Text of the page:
Coalition to Preserve Rehabilitation Requests CMS Withdraw Demonstration Project Proposal for Inpatient Rehabilitation Facilities

Proposed demonstration project could have a negative effect on people with certain conditions, such as stroke, traumatic brain injury, and spinal cord injury.

The Coalition to Preserve Rehabilitation (CPR) released a comment letter urging the Centers for Medicare and Medicaid Services (CMS) to withdraw a demonstration project proposal for inpatient rehabilitation facilities (IRFs) that would subject all IRFs in certain states to 100% pre-claim or post-payment review for all Medicare patients admitted to this level of care. According to CPR, this proposal poses a serious risk of restricting patient access to care.

“This policy is severely misguided and would further restrict access to inpatient rehabilitation care for which Medicare beneficiaries are eligible and cannot obtain in another setting,” said Judith Stein, executive director of the Center for Medicare Advocacy. “For too long CMS has focused on concerns of overutilization, and not on the myriad circumstances when patients are unable to get the necessary care for which they qualify. It’s time barriers to necessary care are monitored and reviewed. Unfortunately, this demonstration project would make it more difficult for some of Medicare’s most vulnerable patients to gain access to appropriate care, especially care to enable them to maintain their function and prevent or slow their decline.”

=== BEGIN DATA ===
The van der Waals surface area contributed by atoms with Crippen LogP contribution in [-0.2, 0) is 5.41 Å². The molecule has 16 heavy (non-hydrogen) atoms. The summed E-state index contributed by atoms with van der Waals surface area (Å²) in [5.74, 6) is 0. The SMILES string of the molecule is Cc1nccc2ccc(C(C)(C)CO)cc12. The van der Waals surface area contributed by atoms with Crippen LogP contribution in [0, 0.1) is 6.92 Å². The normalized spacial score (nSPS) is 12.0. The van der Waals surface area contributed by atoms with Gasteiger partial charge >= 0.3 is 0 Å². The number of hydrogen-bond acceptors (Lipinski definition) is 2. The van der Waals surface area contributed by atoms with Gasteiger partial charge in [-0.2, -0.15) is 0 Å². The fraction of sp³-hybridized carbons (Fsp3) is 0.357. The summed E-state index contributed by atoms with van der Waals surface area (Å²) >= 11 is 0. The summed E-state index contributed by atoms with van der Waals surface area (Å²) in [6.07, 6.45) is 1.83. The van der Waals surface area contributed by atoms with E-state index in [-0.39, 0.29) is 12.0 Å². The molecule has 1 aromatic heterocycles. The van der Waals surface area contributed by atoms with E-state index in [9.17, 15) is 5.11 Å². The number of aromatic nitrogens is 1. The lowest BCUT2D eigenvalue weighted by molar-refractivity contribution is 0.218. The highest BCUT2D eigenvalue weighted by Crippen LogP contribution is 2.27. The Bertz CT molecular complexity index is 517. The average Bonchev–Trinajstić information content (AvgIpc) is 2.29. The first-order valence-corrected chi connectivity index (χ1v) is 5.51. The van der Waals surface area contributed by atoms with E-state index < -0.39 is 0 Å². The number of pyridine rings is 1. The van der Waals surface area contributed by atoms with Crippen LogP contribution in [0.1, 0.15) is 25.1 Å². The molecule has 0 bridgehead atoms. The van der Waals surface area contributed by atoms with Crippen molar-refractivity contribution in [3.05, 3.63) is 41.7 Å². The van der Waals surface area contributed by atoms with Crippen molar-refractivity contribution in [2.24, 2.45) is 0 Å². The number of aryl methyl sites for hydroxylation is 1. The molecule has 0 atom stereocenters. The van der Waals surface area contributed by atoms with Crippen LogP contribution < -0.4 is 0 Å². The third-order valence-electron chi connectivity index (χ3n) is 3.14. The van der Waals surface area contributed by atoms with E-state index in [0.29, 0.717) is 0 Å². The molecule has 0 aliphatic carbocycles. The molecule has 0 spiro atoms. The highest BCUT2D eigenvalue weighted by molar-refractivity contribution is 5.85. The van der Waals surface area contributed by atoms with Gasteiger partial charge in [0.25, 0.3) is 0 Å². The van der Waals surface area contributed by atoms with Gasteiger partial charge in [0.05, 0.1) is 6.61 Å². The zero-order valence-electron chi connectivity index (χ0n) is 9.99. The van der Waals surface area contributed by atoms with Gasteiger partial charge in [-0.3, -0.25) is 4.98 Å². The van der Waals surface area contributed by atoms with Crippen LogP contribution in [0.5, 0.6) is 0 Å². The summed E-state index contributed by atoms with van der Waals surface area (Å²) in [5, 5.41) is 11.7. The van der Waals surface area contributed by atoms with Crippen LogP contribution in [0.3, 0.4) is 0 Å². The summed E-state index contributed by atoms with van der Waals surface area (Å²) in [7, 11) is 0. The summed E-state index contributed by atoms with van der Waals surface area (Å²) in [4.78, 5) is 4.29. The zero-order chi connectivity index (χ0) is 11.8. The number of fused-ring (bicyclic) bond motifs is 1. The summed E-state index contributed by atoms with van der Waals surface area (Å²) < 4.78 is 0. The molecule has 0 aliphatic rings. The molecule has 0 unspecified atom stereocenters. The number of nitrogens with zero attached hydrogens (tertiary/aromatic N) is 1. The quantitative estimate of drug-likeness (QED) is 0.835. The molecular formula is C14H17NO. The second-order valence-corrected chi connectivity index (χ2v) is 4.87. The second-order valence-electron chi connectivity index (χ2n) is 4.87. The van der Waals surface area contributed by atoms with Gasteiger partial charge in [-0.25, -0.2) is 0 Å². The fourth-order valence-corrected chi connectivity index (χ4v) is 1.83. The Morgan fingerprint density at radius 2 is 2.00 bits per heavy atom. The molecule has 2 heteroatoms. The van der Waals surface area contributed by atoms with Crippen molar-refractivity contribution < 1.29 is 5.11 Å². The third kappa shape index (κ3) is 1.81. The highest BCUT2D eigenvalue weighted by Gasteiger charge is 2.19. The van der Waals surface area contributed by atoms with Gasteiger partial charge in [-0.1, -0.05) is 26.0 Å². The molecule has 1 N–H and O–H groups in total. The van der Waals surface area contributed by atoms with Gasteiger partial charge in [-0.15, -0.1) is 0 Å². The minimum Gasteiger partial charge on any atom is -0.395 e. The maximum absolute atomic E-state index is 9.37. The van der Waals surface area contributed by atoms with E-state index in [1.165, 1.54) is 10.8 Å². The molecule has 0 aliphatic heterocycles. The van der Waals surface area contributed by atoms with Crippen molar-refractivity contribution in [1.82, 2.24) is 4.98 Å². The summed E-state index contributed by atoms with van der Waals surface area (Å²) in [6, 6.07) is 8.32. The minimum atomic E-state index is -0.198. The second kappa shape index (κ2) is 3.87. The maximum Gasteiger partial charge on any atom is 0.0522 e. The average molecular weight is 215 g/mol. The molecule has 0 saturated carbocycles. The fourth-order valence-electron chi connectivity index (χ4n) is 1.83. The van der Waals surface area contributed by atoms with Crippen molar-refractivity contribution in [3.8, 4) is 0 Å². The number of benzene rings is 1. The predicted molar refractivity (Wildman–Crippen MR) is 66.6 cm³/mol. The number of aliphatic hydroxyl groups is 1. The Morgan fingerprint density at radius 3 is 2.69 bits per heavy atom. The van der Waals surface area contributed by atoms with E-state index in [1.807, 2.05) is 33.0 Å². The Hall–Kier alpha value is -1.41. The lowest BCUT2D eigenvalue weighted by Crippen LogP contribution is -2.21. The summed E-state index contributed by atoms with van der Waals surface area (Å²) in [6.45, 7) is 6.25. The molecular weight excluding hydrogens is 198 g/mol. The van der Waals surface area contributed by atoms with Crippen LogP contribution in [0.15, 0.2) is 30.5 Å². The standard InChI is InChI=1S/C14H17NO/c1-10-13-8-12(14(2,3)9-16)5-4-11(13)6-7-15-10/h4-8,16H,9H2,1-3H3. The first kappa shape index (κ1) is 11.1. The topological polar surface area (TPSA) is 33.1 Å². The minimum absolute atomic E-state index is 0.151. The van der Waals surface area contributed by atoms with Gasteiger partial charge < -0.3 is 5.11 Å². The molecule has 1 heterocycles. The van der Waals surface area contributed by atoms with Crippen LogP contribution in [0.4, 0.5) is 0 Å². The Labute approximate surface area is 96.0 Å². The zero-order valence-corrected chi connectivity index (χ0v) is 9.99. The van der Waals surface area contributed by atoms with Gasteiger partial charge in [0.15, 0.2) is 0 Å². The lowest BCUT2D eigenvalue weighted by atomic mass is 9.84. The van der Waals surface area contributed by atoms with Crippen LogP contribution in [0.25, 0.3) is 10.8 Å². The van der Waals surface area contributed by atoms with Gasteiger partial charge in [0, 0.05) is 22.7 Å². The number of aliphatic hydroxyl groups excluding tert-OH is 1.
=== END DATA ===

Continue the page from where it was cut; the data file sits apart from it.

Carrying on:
According to CPR, historical trends relating to denials suggest that this proposal would result in a significant increase in denied IRF cases, forcing rehabilitation facilities to narrow their patient admission criteria against their own physicians’ medical judgment. Further, they argue that the impact of the demonstration would extend beyond IRFs. Patients denied care at IRFs would likely need to pursue care in settings that cannot provide the same level of intensive care available in an IRF, risking worse outcomes and exacerbating caregiver shortages through the influx of patients to inappropriate care settings.

“The RCD would have a major, disparate impact particularly on people with disabilities and chronic conditions, running counter to the Biden Administration’s explicit policy to advance equity for underserved populations,” said Susan Connors, president and CEO of the Brain Injury Association of America, in the release. “The greatest impact of the proposed demonstration would fall on people with certain conditions, such as stroke, traumatic brain injury, spinal cord injury, and debility, and decrease their chances of living independently in their homes and communities.”


Coalition to Preserve Rehabilitation calls for CMS to withdraw proposed review “choice” demonstration for inpatient rehabilitation hospitals [news release]. Coalition to Preserve Rehabilitation; October 14, 2021. Accessed October 19, 2021.

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